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Yang Zhang

R. Steve Dick/University Relations

Yang Zhang, assistant professor of molecular biosciences, demonstrates his research. Zhang has won an Alfred P. Sloan Research Fellowship, which recognizes outstanding young researchers with a $50,000 grant for two years.

Zhang earns coveted Sloan fellowship

For Yang Zhang, the good news couldn't have come at a better time. Zhang has developed a system that hundreds of scientists around the world are using to design more effective drugs, and many more are waiting in line to use it.

Zhang, assistant professor of molecular biosciences, recently learned he is one of 118 young researchers to win a prestigious Alfred P. Sloan Research Fellowship. The fellowship includes a $50,000 grant over a two-year period to further research. Zhang and his team developed I-TASSER, a computer server used by scientists around the world to predict protein structures in cells, but it only has the capacity to serve a fraction of those who want to use the resource.

"Fortunately, I will be able to use part of this funding to buy more computers to expand the server space," Zhang said. "That will help more people to develop protein structure predictions, because hundreds of researchers are waiting in the queue. This arrives at a great time."

Zhang's research takes a close look at protein structures in cells. Specifically, he studies a family of membrane proteins known as GPCRs, which are key to signal exchanges outside and inside a cell. Humans have about 850 GPCRs, and only one of their structures has been solved. More than half of drugs on the market are targeted to GPCRs.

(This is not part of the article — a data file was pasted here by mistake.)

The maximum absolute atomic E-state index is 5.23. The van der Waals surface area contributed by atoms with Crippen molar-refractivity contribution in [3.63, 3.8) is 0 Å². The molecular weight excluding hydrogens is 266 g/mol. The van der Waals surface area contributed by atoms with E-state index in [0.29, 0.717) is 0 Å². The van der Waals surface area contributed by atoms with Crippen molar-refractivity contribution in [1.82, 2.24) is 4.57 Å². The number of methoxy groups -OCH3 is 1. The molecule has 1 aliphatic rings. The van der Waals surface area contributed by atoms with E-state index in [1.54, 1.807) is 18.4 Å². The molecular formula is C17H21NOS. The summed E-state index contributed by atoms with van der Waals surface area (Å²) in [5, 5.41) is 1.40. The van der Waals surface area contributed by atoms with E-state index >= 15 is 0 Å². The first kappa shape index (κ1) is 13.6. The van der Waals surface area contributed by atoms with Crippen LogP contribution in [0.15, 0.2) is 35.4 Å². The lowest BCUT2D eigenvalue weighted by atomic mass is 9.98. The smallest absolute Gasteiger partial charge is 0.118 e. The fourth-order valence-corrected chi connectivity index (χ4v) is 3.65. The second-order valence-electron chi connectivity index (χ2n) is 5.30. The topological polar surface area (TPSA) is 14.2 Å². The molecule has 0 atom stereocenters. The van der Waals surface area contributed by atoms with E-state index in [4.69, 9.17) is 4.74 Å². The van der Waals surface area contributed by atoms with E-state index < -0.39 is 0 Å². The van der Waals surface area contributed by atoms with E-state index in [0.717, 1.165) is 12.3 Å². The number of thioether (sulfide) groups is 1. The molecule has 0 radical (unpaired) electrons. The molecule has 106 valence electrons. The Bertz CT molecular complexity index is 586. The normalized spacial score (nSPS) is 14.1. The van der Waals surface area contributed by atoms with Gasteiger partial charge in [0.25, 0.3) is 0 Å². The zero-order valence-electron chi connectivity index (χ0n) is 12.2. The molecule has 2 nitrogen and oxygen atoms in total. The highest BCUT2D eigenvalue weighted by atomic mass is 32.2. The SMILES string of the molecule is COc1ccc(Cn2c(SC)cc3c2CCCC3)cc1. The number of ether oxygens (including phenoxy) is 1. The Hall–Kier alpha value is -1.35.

"Our goal is to figure out the GPCRs so drug companies can design medications to effectively target them," Zhang said.

The conventional methods for protein-structure determination is through X-ray diffraction or magnetic resonance experiments, but both are extremely expensive and laborious. To partially counteract those problems, Zhang designed a computer server to help predict protein structures using state of the art algorithms. The server was entered in the seventh Critical Assessment of Structure Prediction, or CASP, an international scientific competition. Teams of scientists from around the world were given unknown sequences and asked to predict their protein structures. Three months later, they compared results. Zhang's I-TASSER server was ranked as the best.

"It's very competitive," Zhang said. "It is also a good opportunity to test your methods. After CASP7, many people wanted to use our server."

The recognition has followed his victory. Not only has I-TASSER generated more than 8,600 protein-structure predictions for more than 660 users from 46 countries, it helped him land the Sloan fellowship. The fellowships recognize outstanding researchers in the sciences, mathematics and economics. Thirty-five Sloan fellows have gone on to win a Nobel Prize in their fields.

Zhang is KU's second consecutive Sloan fellow. Wonpil Im, assistant professor of molecular biosciences, received the honor in 2007. KU is one of only four Big 12 institutions to house a Sloan fellow, joining the University of Texas, Texas A&M University and the University of Colorado.

Kathy Suprenant, professor and chair of molecular biosciences, said the fellowship is a well-deserved honor.

"Dr. Zhang is a remarkable colleague who has already established himself as an international leader in protein-structure prediction," she said. "His developments since arriving at KU, such as the I-TASSER, show his future is very bright. We are very honored to be associated with this talented researcher."

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